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    Yes, red symbolizes old age....60 years old I think. On your 60th birthday you get to wear a redbelt, or if your old school you will wear a red belt from that day on. Being that older people are typically higher ranked in Japanese TMA, the two got associated together..although a relative beginner can wear a red belt if they are 60+. 60 being the average lifespan of a Japanese person (at one point in time, at least) and that if anyone lived beyond that it was like they were starting a new life...red, blood, bloody afterbirth, etc.

    I think red can be worn by some women too, not sure how that works though..judoka_uk makes some association with that, he might know more.

    Most JTMA don't have physical tests beyond 4th dan...some for 5th dan but that's usually just a special demonstration for an event such as a VIP from Japan visiting or a big seminar/celebration, etc.

    At 4th dan, its common to receive the title "renshi" or "polished one" insinuating that person has polished his technique and is about approaching being as highly skilled a technician as he's ever gonna be. Beyond that, when one promotes they often receive such titles as "shihan" or "kyoshi" which meanings imply more of a personal or spiritual growth and an ability to teach others to better themselves (beyond simply kicking/punching/sitting on their face etc). Titles like these translate to "model person" or have some significance referring to their ability to translate martial concepts and training to personal and self-growth, etc etc. Likewise, one gets promoted beyond 4th dan levels based on the above-mentioned attributes (mentioned by other posters) as well as their contribution to their respective martial art (articles written, students taught, seminars taught, ideas shared with organization and implemented, schools run, regions managed, etc).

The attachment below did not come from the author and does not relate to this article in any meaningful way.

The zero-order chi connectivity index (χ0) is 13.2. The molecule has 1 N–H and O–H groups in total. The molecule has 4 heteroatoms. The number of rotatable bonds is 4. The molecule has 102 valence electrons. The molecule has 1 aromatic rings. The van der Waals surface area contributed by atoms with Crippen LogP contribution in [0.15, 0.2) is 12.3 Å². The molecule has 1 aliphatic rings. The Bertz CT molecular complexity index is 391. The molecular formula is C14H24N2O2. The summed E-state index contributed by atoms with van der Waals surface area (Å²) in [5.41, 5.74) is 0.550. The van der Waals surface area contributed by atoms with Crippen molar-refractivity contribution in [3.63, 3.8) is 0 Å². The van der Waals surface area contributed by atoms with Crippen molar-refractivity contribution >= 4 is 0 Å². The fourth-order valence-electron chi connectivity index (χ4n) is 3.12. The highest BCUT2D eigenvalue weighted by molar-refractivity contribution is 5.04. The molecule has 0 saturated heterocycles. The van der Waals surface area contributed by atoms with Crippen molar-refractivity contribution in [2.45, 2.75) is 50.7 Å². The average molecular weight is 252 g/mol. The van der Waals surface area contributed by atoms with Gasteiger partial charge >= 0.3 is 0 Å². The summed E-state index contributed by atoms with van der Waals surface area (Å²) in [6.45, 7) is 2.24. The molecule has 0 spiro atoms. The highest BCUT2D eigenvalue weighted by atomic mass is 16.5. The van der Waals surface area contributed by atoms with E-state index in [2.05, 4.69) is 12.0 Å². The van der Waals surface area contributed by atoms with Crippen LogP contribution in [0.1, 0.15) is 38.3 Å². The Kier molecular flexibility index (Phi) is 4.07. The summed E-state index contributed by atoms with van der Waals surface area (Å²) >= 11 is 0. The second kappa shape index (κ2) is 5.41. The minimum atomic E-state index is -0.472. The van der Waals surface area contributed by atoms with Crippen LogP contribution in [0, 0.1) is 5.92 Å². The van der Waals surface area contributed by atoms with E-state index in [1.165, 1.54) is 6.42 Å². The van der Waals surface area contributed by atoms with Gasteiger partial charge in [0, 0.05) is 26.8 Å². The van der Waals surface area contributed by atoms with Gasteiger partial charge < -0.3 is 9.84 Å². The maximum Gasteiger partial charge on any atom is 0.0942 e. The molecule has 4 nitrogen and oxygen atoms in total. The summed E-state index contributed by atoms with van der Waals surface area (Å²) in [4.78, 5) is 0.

6. meat monkey is offline

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    Posted On:
    7/29/2010 9:29pm


     Style: Judo, ITF, MT

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    Quote Originally Posted by Larus marinus View Post
    You know (this is something I mentioned a while back on the 'stupid things you used to believe about MAs' thread), a few years ago, I'd have read about those guys and immediately assumed that they were three of the most powerful and deadly fighters in the world. Yaknow, on account of the 'fact' that the older a practitioner of an Asian MA is, the stronger he is - and that a blackbelt is an empirically measured indicator of fighting power, with fighting power increasing on a logarithmic scale with each additional Dan (a bit like the Richter Scale), maybe with some borderline supernatural/mystic powers developing at the higher levels... :dink: